Checking Medical Data

All the medical data available online has created a class of people known as “cyberchondriacs.” Dr. Rosen examined how the constant use of technology may be rewiring our brains. One study he cites calls the impact on memory the “Google effect,” that is, an inability to remember facts brought on by the realization that they are all available in a few keystrokes via Google.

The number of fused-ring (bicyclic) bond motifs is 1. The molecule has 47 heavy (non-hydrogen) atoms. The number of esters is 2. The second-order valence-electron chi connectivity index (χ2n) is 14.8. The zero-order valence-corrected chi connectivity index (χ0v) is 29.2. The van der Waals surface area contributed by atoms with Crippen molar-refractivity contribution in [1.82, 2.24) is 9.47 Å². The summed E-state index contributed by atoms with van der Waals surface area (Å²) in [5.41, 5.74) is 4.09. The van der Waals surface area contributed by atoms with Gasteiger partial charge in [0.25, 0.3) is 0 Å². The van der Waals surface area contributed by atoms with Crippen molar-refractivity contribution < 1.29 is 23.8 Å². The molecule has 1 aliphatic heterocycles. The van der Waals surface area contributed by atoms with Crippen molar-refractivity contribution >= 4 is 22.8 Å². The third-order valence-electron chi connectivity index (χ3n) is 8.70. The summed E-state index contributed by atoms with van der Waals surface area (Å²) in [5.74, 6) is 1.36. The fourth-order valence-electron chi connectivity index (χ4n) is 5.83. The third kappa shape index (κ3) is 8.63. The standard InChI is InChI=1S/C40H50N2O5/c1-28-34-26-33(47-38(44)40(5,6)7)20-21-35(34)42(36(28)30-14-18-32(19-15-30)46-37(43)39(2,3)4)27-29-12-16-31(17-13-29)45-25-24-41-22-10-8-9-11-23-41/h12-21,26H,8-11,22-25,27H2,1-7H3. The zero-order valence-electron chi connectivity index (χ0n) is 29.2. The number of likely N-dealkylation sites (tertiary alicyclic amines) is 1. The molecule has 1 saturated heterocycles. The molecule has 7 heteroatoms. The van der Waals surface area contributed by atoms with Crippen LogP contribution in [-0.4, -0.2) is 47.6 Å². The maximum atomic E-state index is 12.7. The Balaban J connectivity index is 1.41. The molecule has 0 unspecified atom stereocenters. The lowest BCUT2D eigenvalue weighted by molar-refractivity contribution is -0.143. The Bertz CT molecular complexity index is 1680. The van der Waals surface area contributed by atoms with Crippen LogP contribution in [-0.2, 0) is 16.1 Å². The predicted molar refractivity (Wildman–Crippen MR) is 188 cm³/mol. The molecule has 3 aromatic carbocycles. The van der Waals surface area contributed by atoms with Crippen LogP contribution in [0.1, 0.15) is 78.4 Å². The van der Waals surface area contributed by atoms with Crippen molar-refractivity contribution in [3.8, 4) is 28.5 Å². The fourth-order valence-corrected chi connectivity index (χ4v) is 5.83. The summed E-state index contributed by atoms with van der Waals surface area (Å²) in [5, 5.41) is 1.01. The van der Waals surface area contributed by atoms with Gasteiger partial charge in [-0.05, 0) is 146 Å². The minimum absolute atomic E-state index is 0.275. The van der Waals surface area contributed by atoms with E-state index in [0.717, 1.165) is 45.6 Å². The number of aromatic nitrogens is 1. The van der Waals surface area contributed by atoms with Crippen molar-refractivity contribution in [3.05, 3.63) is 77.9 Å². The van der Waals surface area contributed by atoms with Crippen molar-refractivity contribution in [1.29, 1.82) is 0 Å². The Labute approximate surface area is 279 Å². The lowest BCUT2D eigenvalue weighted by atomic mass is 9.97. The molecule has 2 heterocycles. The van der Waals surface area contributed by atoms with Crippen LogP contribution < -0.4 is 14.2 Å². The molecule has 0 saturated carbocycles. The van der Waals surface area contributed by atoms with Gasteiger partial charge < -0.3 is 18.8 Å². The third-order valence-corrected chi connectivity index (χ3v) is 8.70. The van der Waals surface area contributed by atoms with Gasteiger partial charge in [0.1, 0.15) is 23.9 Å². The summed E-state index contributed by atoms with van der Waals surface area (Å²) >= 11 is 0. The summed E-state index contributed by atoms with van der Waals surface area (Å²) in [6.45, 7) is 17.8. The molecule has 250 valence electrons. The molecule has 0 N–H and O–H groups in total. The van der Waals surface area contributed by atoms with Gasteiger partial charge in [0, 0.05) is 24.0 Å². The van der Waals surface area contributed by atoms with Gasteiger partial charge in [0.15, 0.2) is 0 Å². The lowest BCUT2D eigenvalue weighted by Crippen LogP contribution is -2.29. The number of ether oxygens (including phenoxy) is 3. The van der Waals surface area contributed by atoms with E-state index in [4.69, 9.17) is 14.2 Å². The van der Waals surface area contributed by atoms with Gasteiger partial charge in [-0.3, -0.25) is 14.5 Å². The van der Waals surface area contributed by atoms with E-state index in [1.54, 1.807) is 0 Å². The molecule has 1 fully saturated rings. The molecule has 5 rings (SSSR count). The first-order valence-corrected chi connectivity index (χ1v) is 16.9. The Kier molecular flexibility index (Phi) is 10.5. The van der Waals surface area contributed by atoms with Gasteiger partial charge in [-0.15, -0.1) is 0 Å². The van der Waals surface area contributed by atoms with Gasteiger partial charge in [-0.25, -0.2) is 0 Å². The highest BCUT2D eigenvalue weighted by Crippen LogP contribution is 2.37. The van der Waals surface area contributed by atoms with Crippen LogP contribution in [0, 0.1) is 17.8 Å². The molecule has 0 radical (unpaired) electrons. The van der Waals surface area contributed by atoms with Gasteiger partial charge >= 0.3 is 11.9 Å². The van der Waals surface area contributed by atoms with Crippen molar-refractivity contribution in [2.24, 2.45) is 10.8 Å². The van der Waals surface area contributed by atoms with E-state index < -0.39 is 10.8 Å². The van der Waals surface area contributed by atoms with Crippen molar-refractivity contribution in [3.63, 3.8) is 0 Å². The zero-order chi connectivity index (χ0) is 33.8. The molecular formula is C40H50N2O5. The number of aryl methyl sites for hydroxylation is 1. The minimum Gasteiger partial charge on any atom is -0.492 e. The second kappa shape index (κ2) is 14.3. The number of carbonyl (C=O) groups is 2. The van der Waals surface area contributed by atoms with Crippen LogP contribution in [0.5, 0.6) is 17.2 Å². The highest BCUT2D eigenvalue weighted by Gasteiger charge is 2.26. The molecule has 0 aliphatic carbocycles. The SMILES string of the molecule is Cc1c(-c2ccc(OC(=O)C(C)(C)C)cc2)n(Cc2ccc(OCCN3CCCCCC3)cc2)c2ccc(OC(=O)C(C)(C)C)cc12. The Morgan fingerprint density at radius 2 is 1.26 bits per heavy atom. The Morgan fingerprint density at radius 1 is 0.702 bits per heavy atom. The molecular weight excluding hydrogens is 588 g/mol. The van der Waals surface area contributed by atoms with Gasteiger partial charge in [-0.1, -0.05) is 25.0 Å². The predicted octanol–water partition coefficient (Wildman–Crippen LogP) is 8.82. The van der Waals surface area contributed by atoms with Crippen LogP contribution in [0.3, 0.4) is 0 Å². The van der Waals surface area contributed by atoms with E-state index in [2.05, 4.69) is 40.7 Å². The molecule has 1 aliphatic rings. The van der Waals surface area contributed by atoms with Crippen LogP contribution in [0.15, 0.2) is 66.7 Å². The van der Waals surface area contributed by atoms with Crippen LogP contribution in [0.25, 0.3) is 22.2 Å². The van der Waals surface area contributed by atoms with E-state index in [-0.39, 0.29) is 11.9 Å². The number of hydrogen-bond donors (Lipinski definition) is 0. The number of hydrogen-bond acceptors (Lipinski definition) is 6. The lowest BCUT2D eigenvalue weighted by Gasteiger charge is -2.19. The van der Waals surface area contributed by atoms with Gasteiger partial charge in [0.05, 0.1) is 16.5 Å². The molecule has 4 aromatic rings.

In an article in Forbes, Dr. Bryan E. Robinson calls work addition the nation’s “best dressed addiction.” Work addicts have desks stacked high with projects; they’re always working, they’re very demanding, and constantly sweating the small details. They’re perfectionists with no life outside the office. “It’s not about long hours,” says Robinson, a psychotherapist and author of Chained to The Desk: A Guidebook for Workaholics, Their Partners and Children, and The Clinicians Who Treat Them. “It’s about the inability to turn it off. It’s a question of balance.” Corporate pressure doesn’t create workaholics. Robinson notes that workaholics often come from dysfunctional homes and have learned that putting in long hours helps calm their anxiety about other aspects of life. A workaholic is driven to put in long hours by internal needs, typically a desire to escape intimacy and social relationships. Like heavy drinking or overeating, workaholism only masks the underlying problem while creating other difficulties.